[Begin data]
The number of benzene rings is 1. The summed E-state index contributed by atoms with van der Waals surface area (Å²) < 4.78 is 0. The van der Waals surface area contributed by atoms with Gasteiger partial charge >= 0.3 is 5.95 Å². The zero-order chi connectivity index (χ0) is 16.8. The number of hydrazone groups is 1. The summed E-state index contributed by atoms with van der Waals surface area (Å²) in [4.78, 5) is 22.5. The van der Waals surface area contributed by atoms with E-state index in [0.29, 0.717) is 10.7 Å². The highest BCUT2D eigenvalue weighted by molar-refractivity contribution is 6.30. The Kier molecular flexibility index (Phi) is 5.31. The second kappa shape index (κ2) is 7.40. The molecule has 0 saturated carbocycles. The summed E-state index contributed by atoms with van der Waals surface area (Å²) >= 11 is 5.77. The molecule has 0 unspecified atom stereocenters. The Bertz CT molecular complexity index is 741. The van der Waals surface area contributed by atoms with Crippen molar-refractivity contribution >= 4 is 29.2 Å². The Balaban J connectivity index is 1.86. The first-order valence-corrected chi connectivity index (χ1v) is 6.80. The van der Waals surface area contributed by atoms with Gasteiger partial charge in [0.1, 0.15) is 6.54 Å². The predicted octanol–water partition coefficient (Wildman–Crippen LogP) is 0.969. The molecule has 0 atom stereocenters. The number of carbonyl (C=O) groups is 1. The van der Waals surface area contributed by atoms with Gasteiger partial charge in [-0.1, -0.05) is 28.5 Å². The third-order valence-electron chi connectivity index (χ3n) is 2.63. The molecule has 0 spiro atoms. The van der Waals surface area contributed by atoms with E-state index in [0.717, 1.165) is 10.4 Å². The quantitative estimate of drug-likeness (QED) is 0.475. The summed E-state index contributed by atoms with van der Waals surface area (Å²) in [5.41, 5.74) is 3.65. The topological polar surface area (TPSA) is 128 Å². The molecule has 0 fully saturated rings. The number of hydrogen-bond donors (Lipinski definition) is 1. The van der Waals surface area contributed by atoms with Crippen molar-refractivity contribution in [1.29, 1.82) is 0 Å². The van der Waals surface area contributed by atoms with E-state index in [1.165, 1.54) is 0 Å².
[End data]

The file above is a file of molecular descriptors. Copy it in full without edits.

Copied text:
The number of benzene rings is 1. The summed E-state index contributed by atoms with van der Waals surface area (Å²) < 4.78 is 0. The van der Waals surface area contributed by atoms with Gasteiger partial charge >= 0.3 is 5.95 Å². The zero-order chi connectivity index (χ0) is 16.8. The number of hydrazone groups is 1. The summed E-state index contributed by atoms with van der Waals surface area (Å²) in [4.78, 5) is 22.5. The van der Waals surface area contributed by atoms with E-state index in [0.29, 0.717) is 10.7 Å². The highest BCUT2D eigenvalue weighted by molar-refractivity contribution is 6.30. The Kier molecular flexibility index (Phi) is 5.31. The second kappa shape index (κ2) is 7.40. The molecule has 0 saturated carbocycles. The summed E-state index contributed by atoms with van der Waals surface area (Å²) >= 11 is 5.77. The molecule has 0 unspecified atom stereocenters. The Bertz CT molecular complexity index is 741. The van der Waals surface area contributed by atoms with Crippen molar-refractivity contribution >= 4 is 29.2 Å². The Balaban J connectivity index is 1.86. The first-order valence-corrected chi connectivity index (χ1v) is 6.80. The van der Waals surface area contributed by atoms with Gasteiger partial charge in [0.1, 0.15) is 6.54 Å². The predicted octanol–water partition coefficient (Wildman–Crippen LogP) is 0.969. The molecule has 0 atom stereocenters. The number of carbonyl (C=O) groups is 1. The van der Waals surface area contributed by atoms with Gasteiger partial charge in [-0.1, -0.05) is 28.5 Å². The third-order valence-electron chi connectivity index (χ3n) is 2.63. The molecule has 0 spiro atoms. The van der Waals surface area contributed by atoms with E-state index in [0.717, 1.165) is 10.4 Å². The quantitative estimate of drug-likeness (QED) is 0.475. The summed E-state index contributed by atoms with van der Waals surface area (Å²) in [5.41, 5.74) is 3.65. The topological polar surface area (TPSA) is 128 Å². The molecule has 0 fully saturated rings. The number of hydrogen-bond donors (Lipinski definition) is 1. The van der Waals surface area contributed by atoms with Crippen molar-refractivity contribution in [1.29, 1.82) is 0 Å². The van der Waals surface area contributed by atoms with E-state index in [1.165, 1.54) is 0 Å².